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Author Topic: Samsung is working on an innie and Apple may be working on an outie  (Read 34 times)
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« on: January 16, 2019, 11:33:35 AM »

We are already very familiar with Samsung’s folding smartphone, the Samsung Galaxy F, with the device likely the first of a wave of folding smartphones released this year by competitors like LG and Huawei.

One company which is expected to wait at least till 2020 to enter the market is Apple, and it now seems the company may make a giant departure from the rest of the market, with a phone which does not fold inwards but opens up outwards.

The idea is hinted at by Federico Casalegno, head of Samsung Design Innovation Center, who is quoted in the Korea Herald as saying:

Compared to the wrap-around display phone — which Apple seems to be looking into as one possible design for its foldable model — Casalegno said Samsung’s in-folding display phone could provide better experiences for users in terms of design.

The outward folding phone is actually a much simpler device to create than an inward folding phone, due to the larger turn radius, which explains why the only actual folding phone with a flexible screen which is on sale uses an outward folding screen.

It does, however, produce a device with a rather bulky hinge, though work to produce a better inward folding phone screen will of course also advantage work for an outward folding phone even more easily.

Apple has hinted at using the back of the phone as a display surface in a 2013 patent, as noted by BGR, who quotes:

In the last few years the functionality of portable electronic devices has increased exponentially. Further improvements be realized by investigating ways to maximize the utility of unused portions of these devices. The Form factor is an interesting area for development given that a large majority of portable electronic devices have settled into a standard form factor; namely a flat planar form factor with a display on one side and an opaque housing which contains the electrical components covering the rear surface of the device. Unfortunately, this popular form factor leaves the sides and rear surfaces of the device unused or at best configured with buttons and switches with fixed location and functionality. Since many of these buttons and switches have fixed functionality they cannot always be incorporated into third-party applications.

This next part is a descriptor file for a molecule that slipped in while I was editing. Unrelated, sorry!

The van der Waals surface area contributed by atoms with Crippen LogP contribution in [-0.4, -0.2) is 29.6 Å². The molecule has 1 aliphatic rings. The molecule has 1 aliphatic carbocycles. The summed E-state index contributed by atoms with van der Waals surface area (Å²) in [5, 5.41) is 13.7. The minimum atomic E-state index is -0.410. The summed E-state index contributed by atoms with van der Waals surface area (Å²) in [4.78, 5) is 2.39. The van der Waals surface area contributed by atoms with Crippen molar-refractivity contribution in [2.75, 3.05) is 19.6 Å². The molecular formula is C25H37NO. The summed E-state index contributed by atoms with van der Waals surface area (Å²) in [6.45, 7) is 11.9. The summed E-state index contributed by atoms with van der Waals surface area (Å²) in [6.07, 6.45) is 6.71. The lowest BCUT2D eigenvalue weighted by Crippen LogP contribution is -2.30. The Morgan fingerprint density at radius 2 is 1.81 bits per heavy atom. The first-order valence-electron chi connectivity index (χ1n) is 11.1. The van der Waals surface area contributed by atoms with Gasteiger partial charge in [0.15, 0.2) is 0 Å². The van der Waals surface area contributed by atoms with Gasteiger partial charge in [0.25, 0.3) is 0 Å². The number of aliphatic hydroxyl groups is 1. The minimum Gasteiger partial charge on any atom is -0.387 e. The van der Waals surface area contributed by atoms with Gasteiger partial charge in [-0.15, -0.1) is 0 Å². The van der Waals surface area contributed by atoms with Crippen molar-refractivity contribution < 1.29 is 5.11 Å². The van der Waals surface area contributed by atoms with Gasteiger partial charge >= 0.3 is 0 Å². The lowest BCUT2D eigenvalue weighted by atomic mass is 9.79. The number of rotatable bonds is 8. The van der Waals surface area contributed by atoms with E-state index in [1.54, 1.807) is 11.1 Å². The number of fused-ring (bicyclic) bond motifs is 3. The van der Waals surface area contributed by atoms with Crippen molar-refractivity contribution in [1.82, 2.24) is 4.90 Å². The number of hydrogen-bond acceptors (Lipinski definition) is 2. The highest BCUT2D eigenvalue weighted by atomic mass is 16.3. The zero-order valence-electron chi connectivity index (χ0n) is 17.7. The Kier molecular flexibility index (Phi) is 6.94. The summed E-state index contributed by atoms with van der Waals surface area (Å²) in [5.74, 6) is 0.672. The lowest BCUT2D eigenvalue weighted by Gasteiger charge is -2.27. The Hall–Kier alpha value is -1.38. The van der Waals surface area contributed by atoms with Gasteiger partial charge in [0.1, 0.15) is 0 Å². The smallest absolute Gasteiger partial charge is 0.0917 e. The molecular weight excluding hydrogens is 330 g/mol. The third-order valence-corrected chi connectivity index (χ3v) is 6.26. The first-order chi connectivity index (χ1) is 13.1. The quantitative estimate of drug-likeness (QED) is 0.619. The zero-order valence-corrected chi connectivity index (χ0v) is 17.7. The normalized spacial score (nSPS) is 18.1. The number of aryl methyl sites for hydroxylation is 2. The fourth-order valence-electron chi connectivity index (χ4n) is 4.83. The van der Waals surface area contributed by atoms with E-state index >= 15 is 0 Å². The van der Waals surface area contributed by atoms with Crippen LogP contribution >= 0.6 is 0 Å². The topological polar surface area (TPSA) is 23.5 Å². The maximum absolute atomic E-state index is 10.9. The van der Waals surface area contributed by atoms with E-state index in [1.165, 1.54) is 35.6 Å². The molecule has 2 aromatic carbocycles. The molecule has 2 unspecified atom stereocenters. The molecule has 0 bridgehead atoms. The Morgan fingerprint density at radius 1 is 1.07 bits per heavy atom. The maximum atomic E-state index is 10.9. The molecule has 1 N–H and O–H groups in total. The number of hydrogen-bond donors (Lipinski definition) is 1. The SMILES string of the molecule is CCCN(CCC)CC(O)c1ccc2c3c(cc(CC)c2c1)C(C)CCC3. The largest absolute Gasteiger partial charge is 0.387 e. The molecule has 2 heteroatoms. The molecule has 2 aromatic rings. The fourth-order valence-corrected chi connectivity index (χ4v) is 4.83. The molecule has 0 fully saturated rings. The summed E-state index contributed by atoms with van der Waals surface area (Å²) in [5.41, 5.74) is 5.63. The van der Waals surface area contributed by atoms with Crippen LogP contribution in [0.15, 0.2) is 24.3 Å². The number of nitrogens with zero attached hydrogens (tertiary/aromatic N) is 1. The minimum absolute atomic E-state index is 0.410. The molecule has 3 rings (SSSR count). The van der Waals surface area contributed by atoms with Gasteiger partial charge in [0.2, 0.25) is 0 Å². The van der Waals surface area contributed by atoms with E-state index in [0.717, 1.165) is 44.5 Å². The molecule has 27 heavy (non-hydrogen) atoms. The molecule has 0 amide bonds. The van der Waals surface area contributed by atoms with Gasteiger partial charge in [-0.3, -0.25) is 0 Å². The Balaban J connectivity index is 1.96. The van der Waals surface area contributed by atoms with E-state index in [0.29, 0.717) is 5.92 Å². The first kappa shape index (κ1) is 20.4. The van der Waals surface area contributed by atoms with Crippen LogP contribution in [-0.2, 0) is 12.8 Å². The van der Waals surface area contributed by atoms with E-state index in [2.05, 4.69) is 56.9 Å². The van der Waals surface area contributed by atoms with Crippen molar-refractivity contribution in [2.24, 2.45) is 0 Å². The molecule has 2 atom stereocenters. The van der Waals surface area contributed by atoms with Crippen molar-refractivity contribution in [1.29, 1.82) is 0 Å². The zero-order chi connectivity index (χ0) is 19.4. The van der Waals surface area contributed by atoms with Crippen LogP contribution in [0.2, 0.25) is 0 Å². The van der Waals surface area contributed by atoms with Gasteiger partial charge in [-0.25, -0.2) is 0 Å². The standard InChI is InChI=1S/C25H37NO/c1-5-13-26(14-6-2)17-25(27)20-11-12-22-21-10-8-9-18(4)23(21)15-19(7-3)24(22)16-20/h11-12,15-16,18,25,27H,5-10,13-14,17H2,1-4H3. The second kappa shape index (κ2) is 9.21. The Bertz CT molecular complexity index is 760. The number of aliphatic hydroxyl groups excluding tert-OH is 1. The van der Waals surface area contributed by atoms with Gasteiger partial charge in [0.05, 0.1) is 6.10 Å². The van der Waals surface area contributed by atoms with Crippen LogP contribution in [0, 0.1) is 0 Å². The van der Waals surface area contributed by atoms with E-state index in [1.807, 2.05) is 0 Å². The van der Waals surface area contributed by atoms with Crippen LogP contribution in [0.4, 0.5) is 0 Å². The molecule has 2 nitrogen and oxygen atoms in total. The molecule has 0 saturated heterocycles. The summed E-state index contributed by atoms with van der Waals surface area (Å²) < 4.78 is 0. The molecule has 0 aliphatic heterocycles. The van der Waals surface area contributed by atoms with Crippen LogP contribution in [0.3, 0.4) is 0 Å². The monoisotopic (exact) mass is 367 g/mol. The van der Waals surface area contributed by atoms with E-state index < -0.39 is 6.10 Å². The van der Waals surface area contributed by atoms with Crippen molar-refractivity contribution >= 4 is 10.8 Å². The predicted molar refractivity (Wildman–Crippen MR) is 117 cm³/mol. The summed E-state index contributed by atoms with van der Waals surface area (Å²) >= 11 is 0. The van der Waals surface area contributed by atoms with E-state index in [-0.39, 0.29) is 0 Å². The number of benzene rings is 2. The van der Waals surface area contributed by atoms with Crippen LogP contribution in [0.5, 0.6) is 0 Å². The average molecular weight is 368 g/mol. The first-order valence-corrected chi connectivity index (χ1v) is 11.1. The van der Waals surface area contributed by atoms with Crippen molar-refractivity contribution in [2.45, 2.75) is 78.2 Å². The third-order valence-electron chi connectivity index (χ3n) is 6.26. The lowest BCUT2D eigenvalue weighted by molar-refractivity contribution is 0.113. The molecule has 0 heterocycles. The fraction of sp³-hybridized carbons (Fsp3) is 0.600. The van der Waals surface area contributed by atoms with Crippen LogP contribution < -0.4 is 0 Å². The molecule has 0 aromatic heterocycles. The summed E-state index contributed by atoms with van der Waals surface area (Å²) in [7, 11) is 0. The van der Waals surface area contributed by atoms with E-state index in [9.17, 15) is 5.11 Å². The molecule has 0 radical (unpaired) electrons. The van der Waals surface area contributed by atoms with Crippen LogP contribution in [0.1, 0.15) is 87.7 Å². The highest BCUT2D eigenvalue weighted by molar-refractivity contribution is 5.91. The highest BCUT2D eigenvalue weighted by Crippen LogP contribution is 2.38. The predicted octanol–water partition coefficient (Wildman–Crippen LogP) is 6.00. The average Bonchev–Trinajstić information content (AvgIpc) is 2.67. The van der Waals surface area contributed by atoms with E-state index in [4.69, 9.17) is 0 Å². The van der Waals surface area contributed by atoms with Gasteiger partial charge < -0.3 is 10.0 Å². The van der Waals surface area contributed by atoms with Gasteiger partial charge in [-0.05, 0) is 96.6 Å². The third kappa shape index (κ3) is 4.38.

It would be interesting to see if Apple would forge their own way, and how the market would react to the design, which is ultimately cheaper and easier to produce, but also certainly uglier and more ungainly. Like the notch, will we see many companies rushing to follow the lead, or will it be another example of Apple losing touch with consumers?


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